After graduating from Y Combinator's summer program in San Francisco, the three co-founders of Lumineye made a choice that many of their peers would not: They left town. The trio moved back to Boise, Idaho, where they had started the business, which builds portable wall-penetrating radar to help first responders locate people. "Staying in the Bay Area," says Megan Lacy, one of the founders, "didn't seem as necessary as it might have 10 years ago."

As co-chairs of Boise Startup Week, Nick Crabbs (left), partner in local software firm Vynyl, and Tiam Rastegar, executive director of co-working space Trailhead, are helping transform the city's business ecosystem.
CREDIT: Angie Smith

Idaho's capital city has long been a hip and attractive place, given its rich music scene and proximity to nature. But it has routinely been ignored in favor of its cooler, and bigger, regional siblings, Seattle and Portland, Oregon. Today, though, Boise is luring talent from those northwestern giants and other costly coastal competitors, attracting entrepreneurs with a newly thriving business scene and a good quality of life. "Now there's a group of [business leaders] who are doing cool things and cele­brating one another," says Nick Crabbs, co-chair of Boise Startup Week and partner at Boise-based software and digital product development firm Vynyl. "That's the seed of change." 

This view of downtown Boise is from JUMP, short for Jack's Urban Meeting Place, built in honor of J.R. Simplot, founder of the eponymous supplier of potato products.
CREDIT: Angie Smith

Boise is making its debut on Inc.'s list of Surge Cities, a ranking of the best American hubs to start a business, at No. 5--a notch above San Francisco. Call it one of those overnight successes that was years in the making.

"Five years ago, Boise was struggling," says Crabbs. Local leaders were bemoaning the fact that other small cities were gaining reputations as entrepreneurial havens. So in 2014, he and about 20 key area players met to determine what Boise should do to become the next Austin, Seattle, or Portland for business owners. They settled on two major goals: broadening the talent pipeline and increasing access to capital--and local institutions began to borrow tactics from those in other cities. 

The Boise Startup Crawl invites college students to drop in on downtown companies for a taste of entrepreneurial life.
CREDIT: Angie Smith

That same year, Boise State University, which was already working on doubling its number of computer science graduates, opened Venture College, which teaches classes in entrepreneurship, arranges internships at local startups, and hosts an on-campus incubator. Co-working and innovation space Trailhead also launched in 2014, followed by coding school CodeWorks and developer's boot camp Coding Dojo. 

Meanwhile, founders realized they could attract out-of-state talent by touting the city's low cost of living. Though Boise's housing prices are rising, a visit to real-estate database Zillow shows that you can still buy four houses there for the price of one in San Francisco. In 2010, before the community's initiatives began, Boise had 616,566 residents, according to U.S. Census data. In 2018, that number had grown to 732,257, an increase of 18.8 percent.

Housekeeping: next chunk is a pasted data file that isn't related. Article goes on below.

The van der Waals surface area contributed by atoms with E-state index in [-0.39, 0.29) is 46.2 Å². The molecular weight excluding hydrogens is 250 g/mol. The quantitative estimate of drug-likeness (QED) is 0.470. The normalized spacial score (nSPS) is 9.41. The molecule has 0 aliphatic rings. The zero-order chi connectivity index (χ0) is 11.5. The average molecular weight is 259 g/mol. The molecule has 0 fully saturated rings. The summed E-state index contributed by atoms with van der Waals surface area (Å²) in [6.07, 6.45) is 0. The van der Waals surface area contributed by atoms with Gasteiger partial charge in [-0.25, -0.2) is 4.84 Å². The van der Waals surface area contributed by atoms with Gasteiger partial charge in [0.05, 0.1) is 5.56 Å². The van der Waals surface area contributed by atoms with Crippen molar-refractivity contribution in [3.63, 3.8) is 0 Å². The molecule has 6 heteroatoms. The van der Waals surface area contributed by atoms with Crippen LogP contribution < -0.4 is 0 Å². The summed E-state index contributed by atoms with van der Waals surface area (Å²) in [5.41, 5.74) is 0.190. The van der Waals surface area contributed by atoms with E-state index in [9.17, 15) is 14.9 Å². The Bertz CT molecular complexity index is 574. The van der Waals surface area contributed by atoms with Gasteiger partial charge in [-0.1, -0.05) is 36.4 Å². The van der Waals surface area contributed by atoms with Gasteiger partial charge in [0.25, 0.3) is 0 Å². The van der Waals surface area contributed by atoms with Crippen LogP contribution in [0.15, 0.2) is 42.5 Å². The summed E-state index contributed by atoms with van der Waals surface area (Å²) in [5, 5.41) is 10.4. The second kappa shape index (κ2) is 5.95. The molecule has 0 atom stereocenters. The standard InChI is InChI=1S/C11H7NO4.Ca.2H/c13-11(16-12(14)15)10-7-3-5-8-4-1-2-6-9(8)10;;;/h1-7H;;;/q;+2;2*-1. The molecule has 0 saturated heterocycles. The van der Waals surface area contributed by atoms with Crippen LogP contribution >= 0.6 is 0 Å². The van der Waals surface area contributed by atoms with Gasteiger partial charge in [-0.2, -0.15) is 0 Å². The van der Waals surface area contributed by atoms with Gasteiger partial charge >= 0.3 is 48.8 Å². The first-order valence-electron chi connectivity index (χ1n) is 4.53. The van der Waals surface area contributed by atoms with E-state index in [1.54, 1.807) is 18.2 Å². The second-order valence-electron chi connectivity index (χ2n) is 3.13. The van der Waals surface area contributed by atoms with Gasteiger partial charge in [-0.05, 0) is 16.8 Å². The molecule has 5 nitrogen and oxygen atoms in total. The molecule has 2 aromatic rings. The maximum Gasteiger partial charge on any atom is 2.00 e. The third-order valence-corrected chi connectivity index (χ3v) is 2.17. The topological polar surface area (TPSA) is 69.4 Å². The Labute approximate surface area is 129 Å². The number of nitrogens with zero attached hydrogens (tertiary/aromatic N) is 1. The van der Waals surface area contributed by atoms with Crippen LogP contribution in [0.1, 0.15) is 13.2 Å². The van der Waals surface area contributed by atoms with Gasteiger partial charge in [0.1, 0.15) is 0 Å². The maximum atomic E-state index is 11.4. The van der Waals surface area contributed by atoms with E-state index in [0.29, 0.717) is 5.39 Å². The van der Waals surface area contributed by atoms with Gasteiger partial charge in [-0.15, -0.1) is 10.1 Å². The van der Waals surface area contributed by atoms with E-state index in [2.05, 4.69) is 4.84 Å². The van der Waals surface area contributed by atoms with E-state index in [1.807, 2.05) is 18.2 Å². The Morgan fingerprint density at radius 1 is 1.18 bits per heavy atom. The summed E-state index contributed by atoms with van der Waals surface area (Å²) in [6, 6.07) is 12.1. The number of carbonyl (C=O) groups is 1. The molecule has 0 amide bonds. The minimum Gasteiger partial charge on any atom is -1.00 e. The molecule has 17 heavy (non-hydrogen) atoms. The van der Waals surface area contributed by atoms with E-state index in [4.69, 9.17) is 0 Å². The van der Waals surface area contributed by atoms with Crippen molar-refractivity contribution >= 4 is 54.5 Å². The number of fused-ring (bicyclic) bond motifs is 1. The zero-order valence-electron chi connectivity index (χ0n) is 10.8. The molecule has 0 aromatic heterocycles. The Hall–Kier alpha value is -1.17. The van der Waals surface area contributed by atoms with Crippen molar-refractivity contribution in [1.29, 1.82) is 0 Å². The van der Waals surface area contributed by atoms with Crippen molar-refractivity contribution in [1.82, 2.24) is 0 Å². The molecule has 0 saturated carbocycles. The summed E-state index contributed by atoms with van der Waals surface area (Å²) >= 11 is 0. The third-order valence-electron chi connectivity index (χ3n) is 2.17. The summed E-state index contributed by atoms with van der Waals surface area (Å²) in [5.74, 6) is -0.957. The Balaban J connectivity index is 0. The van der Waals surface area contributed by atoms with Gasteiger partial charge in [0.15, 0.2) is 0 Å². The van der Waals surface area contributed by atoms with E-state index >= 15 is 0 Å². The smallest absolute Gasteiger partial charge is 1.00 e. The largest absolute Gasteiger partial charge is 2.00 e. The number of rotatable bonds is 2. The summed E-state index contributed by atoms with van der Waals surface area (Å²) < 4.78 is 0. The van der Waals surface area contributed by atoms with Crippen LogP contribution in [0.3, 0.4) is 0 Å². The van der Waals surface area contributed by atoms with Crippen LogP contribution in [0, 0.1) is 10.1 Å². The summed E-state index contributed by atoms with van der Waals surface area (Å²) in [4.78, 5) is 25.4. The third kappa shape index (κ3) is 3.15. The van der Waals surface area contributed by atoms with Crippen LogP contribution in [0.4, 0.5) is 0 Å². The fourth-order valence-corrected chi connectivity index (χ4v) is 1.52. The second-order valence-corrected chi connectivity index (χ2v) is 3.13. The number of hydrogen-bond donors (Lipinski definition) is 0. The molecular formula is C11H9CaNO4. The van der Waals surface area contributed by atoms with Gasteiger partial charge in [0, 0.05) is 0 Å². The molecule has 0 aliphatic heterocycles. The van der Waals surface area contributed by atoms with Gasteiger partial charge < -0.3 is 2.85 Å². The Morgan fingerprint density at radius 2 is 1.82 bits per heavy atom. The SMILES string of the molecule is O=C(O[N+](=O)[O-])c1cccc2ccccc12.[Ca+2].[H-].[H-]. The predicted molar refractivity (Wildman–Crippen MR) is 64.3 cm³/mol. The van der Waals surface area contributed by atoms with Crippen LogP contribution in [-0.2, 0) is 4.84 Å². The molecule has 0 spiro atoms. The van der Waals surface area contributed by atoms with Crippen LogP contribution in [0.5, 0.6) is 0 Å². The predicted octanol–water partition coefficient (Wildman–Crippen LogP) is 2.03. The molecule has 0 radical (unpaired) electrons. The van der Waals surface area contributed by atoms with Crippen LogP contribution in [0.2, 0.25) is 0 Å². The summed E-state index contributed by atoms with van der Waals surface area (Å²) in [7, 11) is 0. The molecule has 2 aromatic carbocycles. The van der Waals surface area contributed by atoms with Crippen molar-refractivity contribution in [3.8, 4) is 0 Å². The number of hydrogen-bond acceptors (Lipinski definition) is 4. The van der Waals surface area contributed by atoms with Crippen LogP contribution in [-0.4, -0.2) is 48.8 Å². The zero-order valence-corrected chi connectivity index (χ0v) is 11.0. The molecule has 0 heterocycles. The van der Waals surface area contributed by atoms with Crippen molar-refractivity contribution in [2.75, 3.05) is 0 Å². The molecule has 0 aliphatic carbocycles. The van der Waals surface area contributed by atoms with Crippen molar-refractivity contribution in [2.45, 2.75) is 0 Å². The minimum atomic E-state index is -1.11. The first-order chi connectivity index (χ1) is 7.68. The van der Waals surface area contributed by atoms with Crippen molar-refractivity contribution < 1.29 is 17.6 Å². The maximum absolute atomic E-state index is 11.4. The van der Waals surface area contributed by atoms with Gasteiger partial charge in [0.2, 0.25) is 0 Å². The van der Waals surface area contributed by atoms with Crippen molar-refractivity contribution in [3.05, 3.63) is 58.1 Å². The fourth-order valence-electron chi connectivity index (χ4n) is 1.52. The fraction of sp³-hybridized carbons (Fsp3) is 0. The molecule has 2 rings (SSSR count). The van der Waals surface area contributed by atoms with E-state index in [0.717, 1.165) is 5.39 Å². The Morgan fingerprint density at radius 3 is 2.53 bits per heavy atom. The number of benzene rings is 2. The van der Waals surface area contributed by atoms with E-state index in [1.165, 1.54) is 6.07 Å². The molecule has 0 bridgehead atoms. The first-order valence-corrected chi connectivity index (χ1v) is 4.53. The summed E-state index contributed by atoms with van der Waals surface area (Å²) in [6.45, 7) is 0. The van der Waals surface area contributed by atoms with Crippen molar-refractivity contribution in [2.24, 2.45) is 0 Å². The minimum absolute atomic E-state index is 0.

While high-level occupations continue to draw people to expensive cities like New York and San Francisco, fewer job seekers are migrating to areas where housing isn't affordable, says Jenny Ying, an economist at ­LinkedIn. She points out that in the past four years, for every LinkedIn member leaving Boise, 1.57 members were moving in to take their place. 

A favored spot in Boise is the '40s-era Fanci Freez burger and shake stand.
CREDIT: Angie Smith

Jessica Rolph, a long-time Boise resident, chose to launch her second company in the city because of its lower costs for starting a business, access to the outdoors, and shorter commutes--factors that make for an easier lifestyle, she says. But she braced herself for the same recruitment and fundraising challenges that she faced in 2006, when she co-founded baby food company Happy Family in Boise. By 2017, though, when Rolph and her co-founder, Roderick Morris, launched Lovevery, a maker of child-development toys and play products, the community's efforts had changed the city's landscape, and the duo had few problems drawing talent from Seattle and the Bay Area--or raising $32 million in funding.

Chef Yvonne Anderson-Thomas, owner of Brown Shuga Soul Food, shows how it's done at the Trailmix competition for food startups. (Pro tip: Try her sweet potato pie or lemon tart.)
CREDIT: Angie Smith

As for the city's other goal--broadening access to capital--in 2014, Boise-based startups closed eight venture capital deals totaling $18.4 million, according to PitchBook, a data and research company. (PitchBook and Inc. are both owned by Joe Mansueto.) To increase those figures, community leaders met with firms outside the state, invited them to Boise, and cultivated relationships. As of presstime, local companies had already closed 15 deals with a total value of $70.2 million in 2019. Also in 2019, StageDotO launched the city's first venture fund, with a target of $50 million, to invest in Boise tech startups.

But even when local funding and out-of-state talent were harder to come by, Rolph was a big Boise believer. "I don't know," she says, "if I could have co-founded two companies, had three babies, and been a daughter, wife, mother, and CEO if I had lived somewhere else."